favorite quotes

  • John MaxwellPeople will not give you their hand until they can see your heart. John Maxwell
  • Most people are more comfortable with old problems than new solutions. John Maxwell
  • Rather than being a jack of all trades and master of none, be a jack of a few trades and master of one. John Maxwell
  • Leadership functions on the basis of trust, and when the trust is gone, the leader soon will be. John Maxwell
  • Higher calling matters. When you care so deeply about the why—why you’re doing what you’re doing—then and only then are you operating in a way that allows you to overcome the obstacles. Dave Ramsey
  • Just keep taking the next step and keep having excellence in the ordinary. Dave Ramsey
  • When I think of character, I think of not only behavior but also of motive. What it is that drives you to serve and do what you are doing? Ravi Zacharias
  • What’s not working in your life? Challenge your beliefs to see what is working for you and what isn’t. Ken Blanchard
  • The key to success is to keep growing in all areas of life – mental, emotional, spiritual, as well as physical. Coach K
  • Martin Luther was once asked by a man how he should serve the Lord. “What is your work now?” Luther asked. The man replied, “I am a shoemaker.” Luther said, “Then make a good shoe and sell it at a fair price.”
  • Matt ChandlerYour vitality is going to not be so determined by how you manage your time or what programs you implement but really your vitality and strength in leadership comes from your knowledge of Jesus Christ and how well you see him and what you actually believe about him. Matt Chandler
  • I think leadership just comes down to walking in a humility that allows you to learn from others and hear from others, that isn’t quick to judge, that allows you to give people the benefit of the doubt until they prove otherwise. Matt Chandler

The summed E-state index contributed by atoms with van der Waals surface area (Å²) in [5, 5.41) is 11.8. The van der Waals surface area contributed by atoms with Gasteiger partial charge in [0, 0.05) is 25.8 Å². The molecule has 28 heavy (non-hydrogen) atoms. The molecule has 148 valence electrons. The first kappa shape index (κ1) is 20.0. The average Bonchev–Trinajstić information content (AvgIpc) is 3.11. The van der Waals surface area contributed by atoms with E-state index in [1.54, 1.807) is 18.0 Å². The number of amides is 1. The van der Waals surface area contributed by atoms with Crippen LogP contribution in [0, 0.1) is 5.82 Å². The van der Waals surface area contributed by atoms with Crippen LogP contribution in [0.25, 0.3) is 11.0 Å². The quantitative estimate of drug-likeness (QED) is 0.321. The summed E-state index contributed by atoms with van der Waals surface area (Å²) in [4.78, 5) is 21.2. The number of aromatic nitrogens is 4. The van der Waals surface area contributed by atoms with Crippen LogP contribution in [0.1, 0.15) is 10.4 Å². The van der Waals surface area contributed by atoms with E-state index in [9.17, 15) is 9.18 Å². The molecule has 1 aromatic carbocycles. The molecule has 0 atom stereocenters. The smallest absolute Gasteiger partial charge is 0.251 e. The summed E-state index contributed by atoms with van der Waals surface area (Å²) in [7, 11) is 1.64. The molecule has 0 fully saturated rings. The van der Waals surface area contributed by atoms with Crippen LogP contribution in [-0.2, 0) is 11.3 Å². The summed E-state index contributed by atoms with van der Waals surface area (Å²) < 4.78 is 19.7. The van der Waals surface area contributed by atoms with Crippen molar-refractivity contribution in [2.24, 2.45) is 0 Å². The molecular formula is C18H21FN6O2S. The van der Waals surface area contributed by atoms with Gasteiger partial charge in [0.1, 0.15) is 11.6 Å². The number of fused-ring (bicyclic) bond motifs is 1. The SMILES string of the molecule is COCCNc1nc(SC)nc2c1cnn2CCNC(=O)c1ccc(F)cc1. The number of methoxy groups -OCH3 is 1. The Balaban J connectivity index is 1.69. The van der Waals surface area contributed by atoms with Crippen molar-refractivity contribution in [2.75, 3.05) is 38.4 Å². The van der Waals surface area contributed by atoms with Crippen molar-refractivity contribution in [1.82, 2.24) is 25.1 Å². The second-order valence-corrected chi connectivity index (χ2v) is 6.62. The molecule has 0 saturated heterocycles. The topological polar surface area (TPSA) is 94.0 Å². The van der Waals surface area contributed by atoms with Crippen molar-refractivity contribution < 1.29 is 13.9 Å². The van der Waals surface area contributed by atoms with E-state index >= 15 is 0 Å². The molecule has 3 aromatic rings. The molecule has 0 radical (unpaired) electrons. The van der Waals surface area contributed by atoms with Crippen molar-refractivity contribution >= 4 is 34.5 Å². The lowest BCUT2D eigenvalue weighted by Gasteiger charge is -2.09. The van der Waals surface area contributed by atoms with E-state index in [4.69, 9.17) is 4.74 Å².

• Whatever you are, be a good one. Abraham Lincoln
  • Hard work is a prison cell only if the work has no meaning. Malcolm Gladwell
  • Greatness is not about personality. It’s about humility, plus will. That is where the essence of leadership begins. Jim Collins
  • We don’t just enter the mission field when we leave our church parking lot, but when we get out of bed every day. Burk Parsons

Faith and Work Book Clubs – Won’t you read along with us?

Kingdom CallingKingdom Calling: Vocational Calling for the Common Good by Amy L. Sherman

I first read this book in a “Calling, Vocation and Work” class with Dr. Michael Williams and Dr. Bradley Matthews at Covenant Seminary two summers ago. King Jesus is on a mission to bring restoration in every sphere of society and has invited His followers to join Him in this Kingdom-advancing work. Learn to deeply, creatively and intentionally steward your vocational power in ways that advance foretastes of the coming Kingdom of shalom for our neighbors near and far.

It’s an excellent book, so let’s read it together. This week we’ll look at

Chapter 10: Pathway 1 ~ Bloom Where You’re Planted

  • Three key commitments mark congregational leaders who are effective in encouraging their members to steward their vocations for the common good: affirmation, education and support